While financial support for your children will be addressed with child support, if your children will be living primarily with one of you, the court recognizes this considerable expense, which may affect its decisions regarding the division of marital property. If you have a child with special needs, the effect can be even more significant.
It is essential to work closely with a Killeen divorce attorney to make sure that your rights and your children are well protected. Call (254) 781-4222 to discuss your divorce case with a knowledgeable attorney.
Typically, attorney fees come out of the marital property, which means they tend to decrease the amount that is left to be distributed between the two of you.
However, if one spouse is determined to unnecessarily increase the legal cost of your divorce—for example, by making the divorce especially contentious or by hiding assets and forcing you to have your attorney engage in investigative efforts—the judge may adjust the division of marital property in response.
Relationship to Creditors
In addition to your marital assets, your debts will factor into the division of your community property, and these will likely be divided equitably between you. The overall extent of your marital debts can significantly affect the division of your marital property.
However, if the debts that one of you assumes are held by a relative or close personal friend, the court may consider the likelihood that this spouse is unlikely to ever be required to pay the debt back into consideration.
Level of Education and Overall Employability
The court will take your level of education—relative to your divorcing spouse’s—into consideration. This is because earning potential is generally closely related to your level of education, and if one of you has a Ph.D. while the other has a high school education, it will very likely play a role in how your marital property is divided.
Your level of education correlates with your employability overall, which can also be a deciding factor in the division of marital property. Other attributes that can affect employability include the following factors:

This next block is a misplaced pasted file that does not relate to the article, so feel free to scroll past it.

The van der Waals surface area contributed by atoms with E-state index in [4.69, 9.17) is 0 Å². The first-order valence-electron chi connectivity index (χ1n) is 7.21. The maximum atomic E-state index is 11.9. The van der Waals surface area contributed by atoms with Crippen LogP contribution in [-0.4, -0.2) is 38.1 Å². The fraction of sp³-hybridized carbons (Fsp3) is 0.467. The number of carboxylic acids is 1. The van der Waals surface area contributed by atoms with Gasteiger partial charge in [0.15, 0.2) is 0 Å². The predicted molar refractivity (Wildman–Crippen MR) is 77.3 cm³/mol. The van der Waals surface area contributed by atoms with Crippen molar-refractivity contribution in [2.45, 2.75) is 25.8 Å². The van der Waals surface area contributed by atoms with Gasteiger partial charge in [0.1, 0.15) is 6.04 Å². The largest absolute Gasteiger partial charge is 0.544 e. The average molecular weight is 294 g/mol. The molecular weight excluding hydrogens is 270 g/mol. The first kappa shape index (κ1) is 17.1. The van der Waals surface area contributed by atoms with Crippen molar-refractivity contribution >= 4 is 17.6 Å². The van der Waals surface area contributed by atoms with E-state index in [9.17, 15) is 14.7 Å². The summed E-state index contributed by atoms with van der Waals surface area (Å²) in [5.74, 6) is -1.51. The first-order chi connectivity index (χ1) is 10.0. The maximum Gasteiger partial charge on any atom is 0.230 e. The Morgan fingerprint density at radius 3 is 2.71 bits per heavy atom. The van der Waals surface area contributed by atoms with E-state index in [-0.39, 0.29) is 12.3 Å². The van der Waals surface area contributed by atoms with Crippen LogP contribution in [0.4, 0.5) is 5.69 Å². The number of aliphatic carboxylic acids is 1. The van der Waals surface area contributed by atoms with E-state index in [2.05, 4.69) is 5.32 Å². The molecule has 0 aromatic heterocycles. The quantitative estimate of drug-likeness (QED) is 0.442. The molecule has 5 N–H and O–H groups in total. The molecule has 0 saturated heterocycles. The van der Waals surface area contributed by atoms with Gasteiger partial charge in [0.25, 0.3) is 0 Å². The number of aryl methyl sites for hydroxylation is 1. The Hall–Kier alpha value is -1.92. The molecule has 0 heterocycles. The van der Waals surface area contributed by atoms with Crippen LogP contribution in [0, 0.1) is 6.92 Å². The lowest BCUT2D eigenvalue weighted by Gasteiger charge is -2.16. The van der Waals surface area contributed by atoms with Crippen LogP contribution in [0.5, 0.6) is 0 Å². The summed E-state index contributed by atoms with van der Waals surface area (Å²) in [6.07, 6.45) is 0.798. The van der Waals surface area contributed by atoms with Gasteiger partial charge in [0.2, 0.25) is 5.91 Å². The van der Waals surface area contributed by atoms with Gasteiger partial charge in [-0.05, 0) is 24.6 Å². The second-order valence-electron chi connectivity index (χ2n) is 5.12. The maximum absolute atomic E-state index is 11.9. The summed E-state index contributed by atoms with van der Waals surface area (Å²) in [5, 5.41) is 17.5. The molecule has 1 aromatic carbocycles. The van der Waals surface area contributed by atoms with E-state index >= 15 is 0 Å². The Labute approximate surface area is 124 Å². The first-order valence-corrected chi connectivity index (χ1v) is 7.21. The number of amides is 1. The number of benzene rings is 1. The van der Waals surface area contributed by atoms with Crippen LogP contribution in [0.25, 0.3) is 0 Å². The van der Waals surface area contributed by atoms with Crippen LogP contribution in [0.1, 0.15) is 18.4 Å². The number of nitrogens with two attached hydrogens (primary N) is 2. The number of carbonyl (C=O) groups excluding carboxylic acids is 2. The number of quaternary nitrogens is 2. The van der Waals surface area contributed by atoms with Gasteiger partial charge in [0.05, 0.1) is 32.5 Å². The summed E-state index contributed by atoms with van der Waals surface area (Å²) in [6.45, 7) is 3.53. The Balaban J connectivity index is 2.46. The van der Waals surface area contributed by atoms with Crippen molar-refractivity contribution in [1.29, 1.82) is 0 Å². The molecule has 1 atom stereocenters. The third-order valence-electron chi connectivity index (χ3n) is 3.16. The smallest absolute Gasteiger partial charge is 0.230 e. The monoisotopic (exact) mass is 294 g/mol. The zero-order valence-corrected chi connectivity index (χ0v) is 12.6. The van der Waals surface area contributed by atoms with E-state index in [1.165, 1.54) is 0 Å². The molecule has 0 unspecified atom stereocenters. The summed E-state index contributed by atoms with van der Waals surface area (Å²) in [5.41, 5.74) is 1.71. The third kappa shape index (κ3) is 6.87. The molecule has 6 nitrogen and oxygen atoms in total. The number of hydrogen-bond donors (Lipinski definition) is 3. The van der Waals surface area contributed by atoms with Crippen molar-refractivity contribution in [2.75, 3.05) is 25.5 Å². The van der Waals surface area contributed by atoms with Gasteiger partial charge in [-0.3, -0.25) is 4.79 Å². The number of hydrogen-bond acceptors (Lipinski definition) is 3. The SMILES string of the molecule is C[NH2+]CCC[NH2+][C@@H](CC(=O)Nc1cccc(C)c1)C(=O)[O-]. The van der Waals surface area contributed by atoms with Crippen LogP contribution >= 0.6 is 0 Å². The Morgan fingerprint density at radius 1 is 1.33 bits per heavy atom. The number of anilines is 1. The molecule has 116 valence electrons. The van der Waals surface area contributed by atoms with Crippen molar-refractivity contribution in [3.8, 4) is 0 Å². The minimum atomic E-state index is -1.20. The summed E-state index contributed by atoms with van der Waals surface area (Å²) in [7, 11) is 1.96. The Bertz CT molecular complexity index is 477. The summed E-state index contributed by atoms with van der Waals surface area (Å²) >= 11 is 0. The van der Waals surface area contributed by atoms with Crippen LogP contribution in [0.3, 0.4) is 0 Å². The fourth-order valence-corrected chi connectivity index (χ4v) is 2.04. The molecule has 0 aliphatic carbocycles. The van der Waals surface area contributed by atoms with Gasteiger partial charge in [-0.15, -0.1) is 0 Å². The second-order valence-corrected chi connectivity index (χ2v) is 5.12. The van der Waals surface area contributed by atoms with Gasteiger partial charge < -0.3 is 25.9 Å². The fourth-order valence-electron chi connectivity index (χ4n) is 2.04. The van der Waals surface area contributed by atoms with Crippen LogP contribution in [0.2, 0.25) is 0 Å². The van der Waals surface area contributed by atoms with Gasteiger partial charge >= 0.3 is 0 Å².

Overall health (both mental and physical)
The court will attempt to balance any serious discrepancies regarding employability with the division of marital property. Make sure you get the assets you deserve by working closely with a Killeen divorce attorney.
If you are seeking an at-fault divorce and can prove that your spouse is indeed responsible for your divorce, the court can take this fact into consideration when it comes to property division. In fact, in this situation, the court is not bound by the equitable division of property and can grant the spouse who was harmed a more considerable division of the assets.
Listed below are several common causes for at-fault divorces:
Adultery, one of the most common fault-based grounds for divorce
Cruelty, which can include crimes such as domestic violence
Abandonment of at least one year
Felony conviction, regardless of the degree
If your spouse attempts to hide assets, spend down assets, give away assets, or do anything else that artificially reduces the overall value of your marital property, it is considered divorce fraud, and the court does not take kindly to it. If your spouse messes with your finances prior to or during the divorce process (and there are many ways to do so), it is time to take action.
There are many important reasons why the length of a marriage can affect the division of marital property:
The longer your marriage, the more likely your separate assets are to have commingled.